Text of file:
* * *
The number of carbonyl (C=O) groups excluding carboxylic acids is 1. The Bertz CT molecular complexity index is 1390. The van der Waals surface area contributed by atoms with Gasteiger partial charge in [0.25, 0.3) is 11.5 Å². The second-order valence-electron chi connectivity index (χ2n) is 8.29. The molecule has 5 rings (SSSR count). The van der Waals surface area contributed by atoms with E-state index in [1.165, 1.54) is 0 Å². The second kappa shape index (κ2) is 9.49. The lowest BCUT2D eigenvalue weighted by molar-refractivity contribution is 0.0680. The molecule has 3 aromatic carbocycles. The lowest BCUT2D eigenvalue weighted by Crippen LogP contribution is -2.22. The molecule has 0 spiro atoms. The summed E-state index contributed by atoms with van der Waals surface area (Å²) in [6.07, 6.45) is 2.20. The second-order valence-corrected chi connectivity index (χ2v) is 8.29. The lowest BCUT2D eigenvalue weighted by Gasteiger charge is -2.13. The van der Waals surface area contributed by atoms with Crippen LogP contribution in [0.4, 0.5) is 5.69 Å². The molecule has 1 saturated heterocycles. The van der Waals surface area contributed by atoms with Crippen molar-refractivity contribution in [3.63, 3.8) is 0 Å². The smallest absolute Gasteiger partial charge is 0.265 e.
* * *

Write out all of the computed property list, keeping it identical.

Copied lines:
The number of carbonyl (C=O) groups excluding carboxylic acids is 1. The Bertz CT molecular complexity index is 1390. The van der Waals surface area contributed by atoms with Gasteiger partial charge in [0.25, 0.3) is 11.5 Å². The second-order valence-electron chi connectivity index (χ2n) is 8.29. The molecule has 5 rings (SSSR count). The van der Waals surface area contributed by atoms with E-state index in [1.165, 1.54) is 0 Å². The second kappa shape index (κ2) is 9.49. The lowest BCUT2D eigenvalue weighted by molar-refractivity contribution is 0.0680. The molecule has 3 aromatic carbocycles. The lowest BCUT2D eigenvalue weighted by Crippen LogP contribution is -2.22. The molecule has 0 spiro atoms. The summed E-state index contributed by atoms with van der Waals surface area (Å²) in [6.07, 6.45) is 2.20. The second-order valence-corrected chi connectivity index (χ2v) is 8.29. The lowest BCUT2D eigenvalue weighted by Gasteiger charge is -2.13. The van der Waals surface area contributed by atoms with Crippen LogP contribution in [0.4, 0.5) is 5.69 Å². The molecule has 1 saturated heterocycles. The van der Waals surface area contributed by atoms with Crippen molar-refractivity contribution in [3.63, 3.8) is 0 Å². The smallest absolute Gasteiger partial charge is 0.265 e.